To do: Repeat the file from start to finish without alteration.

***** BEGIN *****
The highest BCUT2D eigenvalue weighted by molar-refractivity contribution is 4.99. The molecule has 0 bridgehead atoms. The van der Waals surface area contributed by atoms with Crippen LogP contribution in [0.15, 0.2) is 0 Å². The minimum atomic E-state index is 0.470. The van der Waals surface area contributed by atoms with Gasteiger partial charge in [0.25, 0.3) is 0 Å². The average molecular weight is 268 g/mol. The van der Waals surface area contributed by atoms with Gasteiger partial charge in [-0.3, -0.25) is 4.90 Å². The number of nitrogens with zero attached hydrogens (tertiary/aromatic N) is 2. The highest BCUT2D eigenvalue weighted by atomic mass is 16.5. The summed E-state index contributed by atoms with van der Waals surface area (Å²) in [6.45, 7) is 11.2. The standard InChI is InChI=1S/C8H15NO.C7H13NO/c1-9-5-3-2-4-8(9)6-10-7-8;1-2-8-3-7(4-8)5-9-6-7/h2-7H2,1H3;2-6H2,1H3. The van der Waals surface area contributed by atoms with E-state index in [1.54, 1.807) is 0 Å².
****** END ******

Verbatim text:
The highest BCUT2D eigenvalue weighted by molar-refractivity contribution is 4.99. The molecule has 0 bridgehead atoms. The van der Waals surface area contributed by atoms with Crippen LogP contribution in [0.15, 0.2) is 0 Å². The minimum atomic E-state index is 0.470. The van der Waals surface area contributed by atoms with Gasteiger partial charge in [0.25, 0.3) is 0 Å². The average molecular weight is 268 g/mol. The van der Waals surface area contributed by atoms with Gasteiger partial charge in [-0.3, -0.25) is 4.90 Å². The number of nitrogens with zero attached hydrogens (tertiary/aromatic N) is 2. The highest BCUT2D eigenvalue weighted by atomic mass is 16.5. The summed E-state index contributed by atoms with van der Waals surface area (Å²) in [6.45, 7) is 11.2. The standard InChI is InChI=1S/C8H15NO.C7H13NO/c1-9-5-3-2-4-8(9)6-10-7-8;1-2-8-3-7(4-8)5-9-6-7/h2-7H2,1H3;2-6H2,1H3. The van der Waals surface area contributed by atoms with E-state index in [1.54, 1.807) is 0 Å².